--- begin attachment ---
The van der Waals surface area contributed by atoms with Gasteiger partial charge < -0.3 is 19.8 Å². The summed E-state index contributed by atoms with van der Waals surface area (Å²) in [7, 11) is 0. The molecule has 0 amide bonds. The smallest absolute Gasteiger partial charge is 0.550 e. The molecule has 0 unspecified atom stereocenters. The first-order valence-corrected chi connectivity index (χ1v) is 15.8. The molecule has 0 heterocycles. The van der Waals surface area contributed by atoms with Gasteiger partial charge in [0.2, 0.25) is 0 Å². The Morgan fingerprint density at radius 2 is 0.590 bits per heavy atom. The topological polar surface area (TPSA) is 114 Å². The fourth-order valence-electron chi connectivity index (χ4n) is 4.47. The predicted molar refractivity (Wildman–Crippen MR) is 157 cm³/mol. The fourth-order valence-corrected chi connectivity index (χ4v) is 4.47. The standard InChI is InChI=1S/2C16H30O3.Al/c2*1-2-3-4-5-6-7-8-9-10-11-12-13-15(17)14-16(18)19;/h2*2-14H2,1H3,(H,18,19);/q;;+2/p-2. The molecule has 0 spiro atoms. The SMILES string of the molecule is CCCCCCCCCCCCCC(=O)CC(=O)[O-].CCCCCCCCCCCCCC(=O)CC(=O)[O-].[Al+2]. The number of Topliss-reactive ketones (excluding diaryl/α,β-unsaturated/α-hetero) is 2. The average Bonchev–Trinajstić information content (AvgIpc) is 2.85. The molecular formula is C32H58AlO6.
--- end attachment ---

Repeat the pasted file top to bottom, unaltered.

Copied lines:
The van der Waals surface area contributed by atoms with Gasteiger partial charge < -0.3 is 19.8 Å². The summed E-state index contributed by atoms with van der Waals surface area (Å²) in [7, 11) is 0. The molecule has 0 amide bonds. The smallest absolute Gasteiger partial charge is 0.550 e. The molecule has 0 unspecified atom stereocenters. The first-order valence-corrected chi connectivity index (χ1v) is 15.8. The molecule has 0 heterocycles. The van der Waals surface area contributed by atoms with Gasteiger partial charge in [0.2, 0.25) is 0 Å². The Morgan fingerprint density at radius 2 is 0.590 bits per heavy atom. The topological polar surface area (TPSA) is 114 Å². The fourth-order valence-electron chi connectivity index (χ4n) is 4.47. The predicted molar refractivity (Wildman–Crippen MR) is 157 cm³/mol. The fourth-order valence-corrected chi connectivity index (χ4v) is 4.47. The standard InChI is InChI=1S/2C16H30O3.Al/c2*1-2-3-4-5-6-7-8-9-10-11-12-13-15(17)14-16(18)19;/h2*2-14H2,1H3,(H,18,19);/q;;+2/p-2. The molecule has 0 spiro atoms. The SMILES string of the molecule is CCCCCCCCCCCCCC(=O)CC(=O)[O-].CCCCCCCCCCCCCC(=O)CC(=O)[O-].[Al+2]. The number of Topliss-reactive ketones (excluding diaryl/α,β-unsaturated/α-hetero) is 2. The average Bonchev–Trinajstić information content (AvgIpc) is 2.85. The molecular formula is C32H58AlO6.